The bid for OMX, which groups seven Nordic and Baltic exchanges, totalled 23 billion Swedish kronor ($2.48 billion), the newspaper said, while adding that OMX had denied receiving any offer.
The OMXS closed at 430.6, besting by more than three points the previous record of 427.2 set in July 2007.
"Finally, after more than five years, we've come up to the all-time high," Nordea stock strategist Martin Guri told the TT news agency.
The Stockholm stock market's advanced was in line with developments on other exchanges around the world, and can be attributed to a new World Bank forecast indicting advances in global economic growth. Strong retail sales statistics from the United States helped as well.
Guri rejected any notion that the Stockholm exchange's recent rise was any sort of bubble, but is simply a continuation of a strong 2013.
"We had the worst financial and economic crisis since the 1930s. Now we can say that we've left it behind and are moving on to the next chapter," he said.
"The market could rise somewhere between ten and 20 percent this year."
He added that there are many signs of economic improvements, and while economic growth may not be strong, risks have deteriorated, bolstering investor confidence.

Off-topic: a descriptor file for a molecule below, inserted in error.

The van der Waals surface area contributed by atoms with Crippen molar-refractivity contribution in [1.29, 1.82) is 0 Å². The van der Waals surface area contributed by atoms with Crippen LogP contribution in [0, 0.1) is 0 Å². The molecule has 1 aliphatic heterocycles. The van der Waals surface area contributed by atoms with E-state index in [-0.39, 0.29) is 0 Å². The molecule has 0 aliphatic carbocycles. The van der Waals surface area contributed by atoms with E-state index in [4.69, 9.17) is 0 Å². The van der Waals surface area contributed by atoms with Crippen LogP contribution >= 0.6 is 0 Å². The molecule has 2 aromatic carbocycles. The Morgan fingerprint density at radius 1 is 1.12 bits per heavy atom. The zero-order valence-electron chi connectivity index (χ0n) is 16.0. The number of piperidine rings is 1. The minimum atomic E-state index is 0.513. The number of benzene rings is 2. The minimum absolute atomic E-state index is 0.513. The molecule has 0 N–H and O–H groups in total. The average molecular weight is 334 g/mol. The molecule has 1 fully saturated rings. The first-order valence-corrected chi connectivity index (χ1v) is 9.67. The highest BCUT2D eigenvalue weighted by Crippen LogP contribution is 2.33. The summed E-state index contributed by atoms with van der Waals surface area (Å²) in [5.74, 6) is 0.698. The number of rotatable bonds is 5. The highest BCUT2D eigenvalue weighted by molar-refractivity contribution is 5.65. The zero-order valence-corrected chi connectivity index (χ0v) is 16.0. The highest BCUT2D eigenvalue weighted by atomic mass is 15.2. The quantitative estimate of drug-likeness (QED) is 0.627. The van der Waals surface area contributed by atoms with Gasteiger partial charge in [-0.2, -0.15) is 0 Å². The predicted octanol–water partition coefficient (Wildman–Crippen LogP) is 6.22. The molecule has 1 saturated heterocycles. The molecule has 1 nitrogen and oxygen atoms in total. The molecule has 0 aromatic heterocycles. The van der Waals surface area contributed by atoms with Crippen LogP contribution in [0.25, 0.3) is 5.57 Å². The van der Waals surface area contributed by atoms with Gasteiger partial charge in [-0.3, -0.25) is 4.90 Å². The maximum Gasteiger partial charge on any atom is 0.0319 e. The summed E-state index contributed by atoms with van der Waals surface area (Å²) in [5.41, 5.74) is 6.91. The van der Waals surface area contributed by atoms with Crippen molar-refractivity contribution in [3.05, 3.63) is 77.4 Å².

Guri cited central banks in the US, Japan, and the eurozone for stimulating stock market growth.
"They've promised financial markets they plan to keep interest rates low," he said.
Wednesday's OMXS rise was led by heavyweights such as retailer H&M and bank Nordea, which climbed 2.7 percent and three percent, respectively, as the Swedish fashion retailer reported better than expected sales results for December.
Other market winners on Wednesday included pharmaceutical firm AstraZeneca, telecom equipment maker Ericsson, and truck maker Scania, all of which rose by around two percent.
The Swedish krona weakened slightly against the dollar, which can now buy 6.48 kronor. The krona-euro exchange rate remain unchanged, at 8.80 kronor to the euro.